When you're considering starting your own business, one of the first questions to ask yourself is: Does my company fulfill an actual market need? Success as an entrepreneur requires bringing solutions to market, and too many startups today are really just solutions in search of a problem.

Competition: Xylem and Danaher are public companies with multiple brands in the clean water sector. Zero Mass Water, backed by Bill Gates's billion-dollar Breakthrough Energy Ventures, created a $2,000 solar panel that draws drinkable water out of thin air.

Forecast: Investment in U.S. companies addressing declining water quality has grown 25 percent to $50.7 million in the past five years, according to data and research company PitchBook.

Forecast: Market researcher CB Insights named "expanding inclusive beauty" among the industry trends with significant momentum in 2020, and noted that men's and gender-neutral personal-care products are both growing sectors. The pending billion-dollar acquisition of men's shaving startup Harry's and billion-dollar deal for Dollar Shave Club, the latter of which has shifted to gender-neutral marketing, offered early evidence of the industry's growth.

Why it's growing: There were 417 mass shootings in the U.S. in 2019, according to the nonprofit Gun Violence Archive. In a 2019 survey by the Society of Human Resource Management, nearly half of HR professionals said their organization had experienced a workplace-violence incident, and half of those said an incident had occurred within the past year. These tragedies can happen anywhere, so a wide variety of organizations are turning to outside firms for guidance.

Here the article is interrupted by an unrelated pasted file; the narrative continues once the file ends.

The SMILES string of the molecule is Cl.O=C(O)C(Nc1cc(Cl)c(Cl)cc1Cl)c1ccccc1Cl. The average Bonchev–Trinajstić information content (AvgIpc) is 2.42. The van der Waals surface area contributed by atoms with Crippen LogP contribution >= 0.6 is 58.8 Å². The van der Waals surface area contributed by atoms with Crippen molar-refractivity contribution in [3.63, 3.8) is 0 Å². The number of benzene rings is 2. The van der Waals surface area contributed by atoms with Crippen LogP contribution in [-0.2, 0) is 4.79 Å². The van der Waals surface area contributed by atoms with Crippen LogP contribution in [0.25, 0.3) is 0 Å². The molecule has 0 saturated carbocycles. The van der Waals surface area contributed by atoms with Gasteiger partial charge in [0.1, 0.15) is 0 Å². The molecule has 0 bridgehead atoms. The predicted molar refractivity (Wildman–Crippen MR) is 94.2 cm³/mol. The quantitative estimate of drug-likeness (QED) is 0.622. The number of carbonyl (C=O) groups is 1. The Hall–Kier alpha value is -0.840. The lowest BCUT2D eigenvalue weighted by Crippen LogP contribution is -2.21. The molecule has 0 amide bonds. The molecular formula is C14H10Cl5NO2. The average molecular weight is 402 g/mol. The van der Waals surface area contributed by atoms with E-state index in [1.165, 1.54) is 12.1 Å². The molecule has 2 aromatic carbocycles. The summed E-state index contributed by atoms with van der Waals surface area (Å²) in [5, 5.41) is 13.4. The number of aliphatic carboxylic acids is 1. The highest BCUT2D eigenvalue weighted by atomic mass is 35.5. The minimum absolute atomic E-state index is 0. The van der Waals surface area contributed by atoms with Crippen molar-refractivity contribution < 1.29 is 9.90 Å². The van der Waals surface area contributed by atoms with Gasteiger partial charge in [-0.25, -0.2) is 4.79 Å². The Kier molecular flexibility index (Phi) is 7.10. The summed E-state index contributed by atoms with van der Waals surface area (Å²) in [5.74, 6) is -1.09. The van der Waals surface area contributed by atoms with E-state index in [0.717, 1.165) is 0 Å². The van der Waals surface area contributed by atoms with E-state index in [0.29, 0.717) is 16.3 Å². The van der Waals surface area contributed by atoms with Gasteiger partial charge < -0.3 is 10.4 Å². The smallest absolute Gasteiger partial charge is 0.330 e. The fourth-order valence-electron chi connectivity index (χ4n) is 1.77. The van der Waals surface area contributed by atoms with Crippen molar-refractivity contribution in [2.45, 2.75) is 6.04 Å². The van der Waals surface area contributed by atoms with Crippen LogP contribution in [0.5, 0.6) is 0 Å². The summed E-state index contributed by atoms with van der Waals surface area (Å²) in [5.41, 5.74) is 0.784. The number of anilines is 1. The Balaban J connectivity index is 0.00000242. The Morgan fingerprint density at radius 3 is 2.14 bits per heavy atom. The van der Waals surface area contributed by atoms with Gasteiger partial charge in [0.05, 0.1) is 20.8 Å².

Barriers to entry: Businesses must make sure the policies they develop are compliant with state and local laws regarding surveillance, weapons possession, and profiling, as well as HR regulations, according to Matthew Doherty, senior vice president of threat and risk management at Hillard Heintze, a risk-management consulting firm. Many founders in this industry have military or law-enforcement backgrounds, but that's not sufficient for a well-rounded operation, Doherty cautions. It's important to find your niche and then hire for the skills you don't have, whether that's technical security experts, intelligence analysts, engineers, or even psychologists. "Don't purport yourself to be an expert on everything," he says.

The downside: Gun violence is a sensitive topic, and it can take time and effort to build relationships with clients. There's also disagreement about best practices in this emerging industry: There is little independent research to show that any particular security measure is effective in reducing gun deaths or injuries, while there is evidence that active-shooter drills can be traumatic. Liability can be an issue, too, if participants are injured during drills or if security firms run afoul of regulations.

Competition: As high-profile shootings spur more conversation about safety measures, expect more existing security consultancies to shift their focus to active-shooter training, and equipment vendors to start pushing products like reinforced doors, panic buttons, and cutting-edge surveillance systems. The Alice Training Institute, founded in 2000 after the Columbine shooting, is the country's most prominent for-profit provider of active-shooter training. Startups have also proliferated in the industry; Tomahawk Strategic Solutions, which runs active-shooter drills and sells equipment to law enforcement, brought in $2.8 million in revenue in 2018.